As a federal employee approaches retirement, a very natural thing to do is to request a pension estimate from their HR.
This document can be a great start in knowing what sort of income you’ll have in retirement. But unfortunately, agency estimates are not perfect, or in some cases, simply incorrect.
It is so important to know what you are truly eligible for so that you don’t have any unpleasant surprises at retirement.
Too many employees have received letters from OPM letting them know that they actually aren’t eligible for retirement or won’t be getting as much as they thought.
An agency estimate is only as good as the data that is used to generate it and sometimes your agency may not have all the facts.
Your agency (as well as OPM when you retire) will primarily be looking at your OPF (official personnel folder) to find information about your career to calculate your pension. If you don’t know how to access your OPF then the first step is to contact your HR for instructions on how to do that.
One key document that you’ll find in your OPF is your SF-50’s. You will most likely have a few dozen of these depending on how far you are through your career. You will want to make sure that all position/agency changes are accounted for in your SF-50’s. It is not uncommon for some agencies to not forward your records on to your next agency.
One of the first things to check is your effective date of your first SF-50 when you were first hired. This will help ensure that your creditable service is calculated correctly. This is usually found near the top of the page.
One of the next things to check is that you are in the right retirement plan throughout your entire career. For the vast majority of traditional FERS should have something that says “FERS and FICA” in box 30. This means that you are paying into the FERS retirement system as well as Social Security.
Things to Watch For
Mistakes are common when you are one or more of the following in your career.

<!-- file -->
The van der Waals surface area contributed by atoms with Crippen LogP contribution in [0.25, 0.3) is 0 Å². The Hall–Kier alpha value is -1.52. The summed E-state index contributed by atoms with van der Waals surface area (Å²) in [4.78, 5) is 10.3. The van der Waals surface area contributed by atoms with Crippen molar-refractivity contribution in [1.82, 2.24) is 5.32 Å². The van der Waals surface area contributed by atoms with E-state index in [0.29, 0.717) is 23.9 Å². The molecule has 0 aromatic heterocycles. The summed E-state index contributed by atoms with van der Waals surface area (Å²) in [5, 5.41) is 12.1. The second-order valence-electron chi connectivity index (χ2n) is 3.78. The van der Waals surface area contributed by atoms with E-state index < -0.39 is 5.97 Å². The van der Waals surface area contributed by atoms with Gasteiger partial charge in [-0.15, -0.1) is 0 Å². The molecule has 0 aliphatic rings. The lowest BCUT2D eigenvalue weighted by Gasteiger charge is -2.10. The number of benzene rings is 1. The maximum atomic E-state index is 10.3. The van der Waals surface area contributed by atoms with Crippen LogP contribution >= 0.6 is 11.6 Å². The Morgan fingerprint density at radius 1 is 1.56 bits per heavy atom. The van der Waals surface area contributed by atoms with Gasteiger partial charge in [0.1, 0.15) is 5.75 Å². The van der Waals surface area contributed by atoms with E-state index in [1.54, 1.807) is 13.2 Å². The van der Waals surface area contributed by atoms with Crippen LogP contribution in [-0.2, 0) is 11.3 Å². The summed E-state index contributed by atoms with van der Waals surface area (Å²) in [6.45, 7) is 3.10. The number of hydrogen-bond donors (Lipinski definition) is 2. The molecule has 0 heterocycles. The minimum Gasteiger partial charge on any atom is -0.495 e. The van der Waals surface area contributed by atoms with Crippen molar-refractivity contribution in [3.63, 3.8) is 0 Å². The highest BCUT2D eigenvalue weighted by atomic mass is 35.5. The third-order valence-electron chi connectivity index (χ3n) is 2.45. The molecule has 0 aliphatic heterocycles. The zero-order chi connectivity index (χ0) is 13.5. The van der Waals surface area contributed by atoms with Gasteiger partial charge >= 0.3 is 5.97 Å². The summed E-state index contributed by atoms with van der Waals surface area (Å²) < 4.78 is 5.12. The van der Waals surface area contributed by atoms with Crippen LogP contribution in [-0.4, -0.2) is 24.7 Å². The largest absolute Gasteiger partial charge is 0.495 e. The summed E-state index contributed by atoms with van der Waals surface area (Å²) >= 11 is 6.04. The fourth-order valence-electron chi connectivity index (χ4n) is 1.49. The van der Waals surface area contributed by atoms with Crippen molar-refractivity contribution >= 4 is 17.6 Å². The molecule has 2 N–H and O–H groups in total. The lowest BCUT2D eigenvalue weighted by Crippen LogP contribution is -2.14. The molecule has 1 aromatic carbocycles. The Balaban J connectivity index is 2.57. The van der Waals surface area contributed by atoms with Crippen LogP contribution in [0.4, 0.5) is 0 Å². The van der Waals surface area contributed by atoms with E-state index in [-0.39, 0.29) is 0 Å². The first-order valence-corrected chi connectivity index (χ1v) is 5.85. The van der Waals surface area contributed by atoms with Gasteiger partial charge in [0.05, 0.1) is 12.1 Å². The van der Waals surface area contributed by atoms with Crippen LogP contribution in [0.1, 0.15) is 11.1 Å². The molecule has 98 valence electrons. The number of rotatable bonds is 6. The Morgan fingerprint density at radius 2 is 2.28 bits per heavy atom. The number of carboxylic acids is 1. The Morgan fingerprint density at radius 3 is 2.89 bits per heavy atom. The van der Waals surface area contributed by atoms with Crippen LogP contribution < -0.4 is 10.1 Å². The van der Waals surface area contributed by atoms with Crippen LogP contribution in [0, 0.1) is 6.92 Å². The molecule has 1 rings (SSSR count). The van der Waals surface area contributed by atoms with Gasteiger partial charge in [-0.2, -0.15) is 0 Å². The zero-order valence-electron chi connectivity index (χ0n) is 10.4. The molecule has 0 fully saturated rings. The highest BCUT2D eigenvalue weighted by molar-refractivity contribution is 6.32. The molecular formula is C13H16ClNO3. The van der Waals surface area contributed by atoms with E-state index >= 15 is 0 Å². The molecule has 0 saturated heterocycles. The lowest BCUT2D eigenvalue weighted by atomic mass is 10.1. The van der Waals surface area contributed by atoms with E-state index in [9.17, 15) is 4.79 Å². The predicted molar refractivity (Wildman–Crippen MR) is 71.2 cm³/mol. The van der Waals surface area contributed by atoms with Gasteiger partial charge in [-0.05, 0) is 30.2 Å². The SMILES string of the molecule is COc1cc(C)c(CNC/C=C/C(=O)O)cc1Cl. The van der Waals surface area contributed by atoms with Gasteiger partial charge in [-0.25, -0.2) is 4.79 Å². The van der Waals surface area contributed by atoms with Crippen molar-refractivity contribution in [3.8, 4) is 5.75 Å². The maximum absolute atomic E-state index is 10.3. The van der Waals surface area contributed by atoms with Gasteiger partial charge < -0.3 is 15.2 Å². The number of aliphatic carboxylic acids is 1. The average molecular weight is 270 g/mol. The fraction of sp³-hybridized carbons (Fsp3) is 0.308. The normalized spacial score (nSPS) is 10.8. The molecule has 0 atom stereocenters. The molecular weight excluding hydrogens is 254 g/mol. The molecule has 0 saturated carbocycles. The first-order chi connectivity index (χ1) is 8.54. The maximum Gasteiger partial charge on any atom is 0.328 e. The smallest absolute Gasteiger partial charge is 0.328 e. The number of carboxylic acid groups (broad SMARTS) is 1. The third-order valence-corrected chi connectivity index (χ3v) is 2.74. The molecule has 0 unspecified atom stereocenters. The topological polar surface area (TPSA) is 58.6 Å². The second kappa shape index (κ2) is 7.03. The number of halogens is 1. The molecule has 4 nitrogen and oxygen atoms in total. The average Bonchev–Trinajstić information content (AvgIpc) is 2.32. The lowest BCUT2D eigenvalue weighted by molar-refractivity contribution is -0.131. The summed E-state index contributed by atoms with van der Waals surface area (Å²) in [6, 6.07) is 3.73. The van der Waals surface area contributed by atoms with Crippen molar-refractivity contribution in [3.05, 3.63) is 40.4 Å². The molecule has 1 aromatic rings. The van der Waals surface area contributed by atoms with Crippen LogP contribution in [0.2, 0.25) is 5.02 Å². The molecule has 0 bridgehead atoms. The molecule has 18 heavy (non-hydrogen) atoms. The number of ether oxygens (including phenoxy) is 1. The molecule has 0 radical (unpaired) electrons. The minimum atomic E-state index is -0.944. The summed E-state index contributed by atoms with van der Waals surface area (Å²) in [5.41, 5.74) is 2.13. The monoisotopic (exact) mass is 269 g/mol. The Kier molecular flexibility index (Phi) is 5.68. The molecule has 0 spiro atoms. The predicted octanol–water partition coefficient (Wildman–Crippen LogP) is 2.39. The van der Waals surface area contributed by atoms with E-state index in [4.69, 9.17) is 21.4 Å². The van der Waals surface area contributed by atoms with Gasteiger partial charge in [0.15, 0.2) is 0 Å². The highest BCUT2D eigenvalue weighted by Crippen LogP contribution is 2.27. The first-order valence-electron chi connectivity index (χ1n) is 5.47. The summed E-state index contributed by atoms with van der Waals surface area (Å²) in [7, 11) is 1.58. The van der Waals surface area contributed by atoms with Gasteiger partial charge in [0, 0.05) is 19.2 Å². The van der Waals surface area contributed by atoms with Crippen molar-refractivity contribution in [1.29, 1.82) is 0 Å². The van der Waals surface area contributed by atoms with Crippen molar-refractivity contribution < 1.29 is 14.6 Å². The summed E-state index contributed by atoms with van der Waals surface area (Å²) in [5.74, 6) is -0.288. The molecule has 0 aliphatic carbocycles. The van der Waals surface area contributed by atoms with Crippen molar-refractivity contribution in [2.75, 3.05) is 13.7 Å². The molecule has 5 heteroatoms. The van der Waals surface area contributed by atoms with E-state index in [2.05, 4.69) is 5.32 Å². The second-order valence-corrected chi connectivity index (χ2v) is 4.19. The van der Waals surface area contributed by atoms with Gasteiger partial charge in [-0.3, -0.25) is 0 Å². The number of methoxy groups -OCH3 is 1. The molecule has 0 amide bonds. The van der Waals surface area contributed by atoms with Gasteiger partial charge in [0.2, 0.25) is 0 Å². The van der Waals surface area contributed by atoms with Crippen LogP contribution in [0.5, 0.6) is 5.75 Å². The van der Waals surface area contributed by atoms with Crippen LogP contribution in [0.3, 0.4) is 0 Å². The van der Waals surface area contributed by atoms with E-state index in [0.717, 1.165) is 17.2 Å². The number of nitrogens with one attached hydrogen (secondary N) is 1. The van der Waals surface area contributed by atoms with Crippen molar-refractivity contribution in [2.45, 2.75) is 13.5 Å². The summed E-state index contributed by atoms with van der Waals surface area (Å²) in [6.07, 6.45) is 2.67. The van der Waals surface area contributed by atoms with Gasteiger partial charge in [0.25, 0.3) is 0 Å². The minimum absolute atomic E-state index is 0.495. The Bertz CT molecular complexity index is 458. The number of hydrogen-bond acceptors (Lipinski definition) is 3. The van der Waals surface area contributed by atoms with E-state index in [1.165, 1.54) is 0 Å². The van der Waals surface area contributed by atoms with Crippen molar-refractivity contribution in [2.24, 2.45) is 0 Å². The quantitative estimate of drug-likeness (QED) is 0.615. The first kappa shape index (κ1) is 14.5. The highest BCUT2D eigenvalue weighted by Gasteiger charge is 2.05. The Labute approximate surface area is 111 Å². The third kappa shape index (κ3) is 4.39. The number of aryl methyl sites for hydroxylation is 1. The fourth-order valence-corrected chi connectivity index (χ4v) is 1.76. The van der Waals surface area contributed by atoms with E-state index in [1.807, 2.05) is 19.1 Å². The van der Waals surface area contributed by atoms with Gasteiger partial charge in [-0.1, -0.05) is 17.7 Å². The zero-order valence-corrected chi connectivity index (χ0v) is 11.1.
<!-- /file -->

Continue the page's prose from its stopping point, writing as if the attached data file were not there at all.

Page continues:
- Temporary Service
- Intermittent Service
- Bought Back Military Service
- Leave Without Pay for More Than 6 Months in a Calendar Year
If you have had any of these types of service then you will want to make sure everything is well documented in your OPF and you will want to know exactly how that time will affect your retirement.
I have seen many people have to pay for their military time twice because it wasn’t well documented the first time. Making sure you have the correct documentation in your personal possession can help avoid this type of situation.
Keeping Your Coverage
To keep your FEHB and FEGLI in retirement you are required to be covered by these programs for the 5 years before retirement. You will want to make sure this coverage is well documented as well.
If you and your spouse are federal employees then it is likely that one of you is covered under the other’s FEHB plan. Just make sure you have this well documented so that both of you can keep FEHB in retirement.
Once you are sure your service is well documented, the next thing to double check is your NET pension. Or in other words, after everything comes out of your pension (i.e. taxes, FEHB premiums, survivor benefits, FEGLI premiums etc) what is left.
A really common mistake I see on agency estimates is that the assumed amount for taxes is often far too low. This often happens because the estimate software assumes that your pension will be your only source of income. But for most federal employees, this is simply not the case because of your TSP and Social Security.
And while checking all these details may seem like overkill, it is often so much easier to fix any issues during your career instead of finding out once you’ve already retired. A little work now can make a massive difference later.